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Range Rover Vogue SE LWB


Could there possibly be any reason to make the Range Rover even bigger? We test the long-wheelbase version to find out.

Base price: $218,000.

Powertrain and performance: 4.4-litre turbo diesel V8, 250kW/740Nm, 8-speed automatic with low-range, four-wheel drive, Combined economy 8.7 liters per 100km, 0-100km/h 7.2 seconds.

Vital statistics: 5199mm long, 1840mm high, 3120mm wheelbase, luggage capacity 909 liters, 20-inch alloy wheels.

We like: Sheer sense of luxury, vast rear-seat space, extra length cleverly assimilated into styling.

We don’t like: Clunky infotainment system, still truly enormous in traffic.

How it rates: 9/10

WHAT DO I NEED TO KNOW? As well as being one of the world’s most capable off-road vehicles, the Range Rover is also highly regarded as a top-line luxury model. In fact, Land Rover’s Special Vehicle Operations division has just announced a super-luxury version of the big wagon called the SVAutobiography, which is aimed at the likes of Bentley, Mercedes-Maybach and even Rolls-Royce.

Whether there’s a market for such an exclusive Range Rover in New Zealand remains to be seen. But the local lineup does offer a touch of super-luxury with the availability of a long-wheelbase (LWB) version, with an extra 198mm added into the already-imposing length of the Rangie.

The LWB adds $10,000 to the price of a standard Range Rover and is available with the 4.4-litre turbo-diesel (SDV8) or 5.0-litre supercharged-petrol V8 engines, in Vogue, Vogue SE or Autobiography specification levels.

Our test car sits somewhere in the middle: it’s the SDV8 Vogue SE. If you haven’t already spotted it as the LWB version from the pictures, don’t feel bad. It’s actually beautifully proportioned and hardly distinguishable from the standard model at a distance, despite an apartment-like overall length of 5199mm.

The long rear doors are the most obvious giveaway. The truly dedicated might also notice a tiny ‘L’ badge on the front guard.

WHAT’S IT LIKE TO DRIVE? Not too different from the regular Range Rover, surprisingly. It’s already a massive thing of course, and aluminum construction means that the LWB configuration only adds 130kg to the overall weight of the vehicle.

So performance and handling are hardly affected. The LWB model is just 0.3sec slower to 100km/h than the standard SDV8 and no thirstier. The SDV8 turbo-diesel engine is a thing of wonder - or at least a thing of 740Nm, which is the same thing really. Once it gets rolling, it feels unstoppable.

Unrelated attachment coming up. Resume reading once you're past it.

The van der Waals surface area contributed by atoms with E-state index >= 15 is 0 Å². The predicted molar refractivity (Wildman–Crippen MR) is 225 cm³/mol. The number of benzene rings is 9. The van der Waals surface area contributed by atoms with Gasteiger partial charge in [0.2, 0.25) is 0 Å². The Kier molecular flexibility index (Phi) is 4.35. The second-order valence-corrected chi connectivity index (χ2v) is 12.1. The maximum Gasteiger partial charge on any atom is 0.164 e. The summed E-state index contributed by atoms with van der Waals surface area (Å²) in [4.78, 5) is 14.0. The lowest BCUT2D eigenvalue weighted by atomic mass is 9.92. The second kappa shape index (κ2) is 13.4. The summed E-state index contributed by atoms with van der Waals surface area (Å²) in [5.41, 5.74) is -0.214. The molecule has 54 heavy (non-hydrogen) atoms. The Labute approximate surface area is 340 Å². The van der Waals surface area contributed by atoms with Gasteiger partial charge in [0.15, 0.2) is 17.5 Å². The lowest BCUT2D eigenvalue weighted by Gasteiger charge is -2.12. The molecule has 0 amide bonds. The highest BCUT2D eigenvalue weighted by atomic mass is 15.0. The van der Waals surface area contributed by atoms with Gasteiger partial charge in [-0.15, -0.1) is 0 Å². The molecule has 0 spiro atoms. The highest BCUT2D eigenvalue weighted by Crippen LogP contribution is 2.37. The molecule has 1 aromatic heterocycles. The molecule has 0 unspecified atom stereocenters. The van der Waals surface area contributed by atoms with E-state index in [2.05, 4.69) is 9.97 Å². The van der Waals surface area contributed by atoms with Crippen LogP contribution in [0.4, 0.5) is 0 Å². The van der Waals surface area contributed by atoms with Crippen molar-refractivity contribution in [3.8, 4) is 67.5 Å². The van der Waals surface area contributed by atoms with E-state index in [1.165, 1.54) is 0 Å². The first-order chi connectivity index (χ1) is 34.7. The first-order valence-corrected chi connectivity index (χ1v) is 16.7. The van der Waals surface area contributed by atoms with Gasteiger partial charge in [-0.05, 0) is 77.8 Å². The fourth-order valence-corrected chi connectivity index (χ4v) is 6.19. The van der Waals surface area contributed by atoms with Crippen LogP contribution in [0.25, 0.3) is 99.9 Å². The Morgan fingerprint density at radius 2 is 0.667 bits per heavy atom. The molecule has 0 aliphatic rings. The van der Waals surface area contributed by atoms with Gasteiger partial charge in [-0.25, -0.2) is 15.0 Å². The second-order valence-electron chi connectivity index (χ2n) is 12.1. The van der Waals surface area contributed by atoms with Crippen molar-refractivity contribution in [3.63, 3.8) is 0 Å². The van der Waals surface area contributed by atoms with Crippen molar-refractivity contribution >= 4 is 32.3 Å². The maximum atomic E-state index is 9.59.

A full-size Range Rover is no sports car, but the LWB version retains the supple ride (even on the optional $3000 21-inch wheels of our test car) and unerring cornering stability of the regular Rangie. Really, you don’t notice the difference until it comes time to find a space to stop. Even then, you have automated parking (including an exit function) to ease the burden.

IS IT EASY TO LIVE WITH? Should we be worrying about what the Range Rover LWB is like to drive at all? While chauffeur-driven cars are still a rarity in New Zealand, you can’t ignore the fact that this vehicle is designed to please those who travel in the back as much as the front.

The standard Range Rover is hardly short of rear legroom and occupants get a magnificent view out, thanks to the height of the vehicle and the large glass areas. The LWB version adds space to truly stretch your legs, and as much extra pampering as you are prepared to pay for.

Our test vehicle boasted a $14,000 package that added individual rear seats (making it a strict four-sweater) with extended power recline, climate control and massage functions for both front and rear chairs. Very acceptable indeed.

In both front and back the Range Rover’s cabin design and quality is stunning. Perhaps second only to that other RR, Rolls-Royce, for sheer sense of well-being.

The only major stumbling block is the ancient and rather clunky touch-screen information and entertainment setup. Jaguar Land Rover (JLR) has a slick new system on the way in the Discovery Sport and XE, so the sooner that technology transfers to the company’s flagship the better.

SHOULD I BUY ONE? Limousines are an odd thing in the context of the New Zealand car market; we’re not really a nation where they’re common or perhaps even acceptable. We’re a little too egalitarian for that and business-people don’t spend long periods of time on the road (or in traffic) like they do in Europe.

But if you are indeed a captain of industry who likes to be driven, there’s very little to beat the experience of the Range Rover LWB: the interior ambience is equaled by very little in the luxury-car world, especially the commanding view from the elevated back seat.

It’s possible that the Range Rover LWB might also appeal to a self-drive buyer who simply must have the biggest and most expensive model on offer. Extravagance is not unheard-of in the luxury-car market, after all. For that person, the LWB gives away virtually nothing in performance and handling to the standard model but adds a whole lot of presence and luxury.


  • Blind spot warning: Yes
  • Lane guidance: Yes
  • Cruise control: Yes
  • Automatic lights/wipers: Yes/yes
  • Parking radar: Yes with 360-degree camera
  • Self-parking technology: Yes with exit function
  • Head-up display: No
  • Satellite navigation: Yes
  • Keyless entry/start: Yes/Yes
  • Stop-start: Yes
  • Air conditioning: Four-zone climate
  • Heated/ventilated seats: Yes/No
  • Power seat adjustment/memory: Yes/Yes
  • Leather upholstery: Yes
  • Power boot or tailgate: Yes

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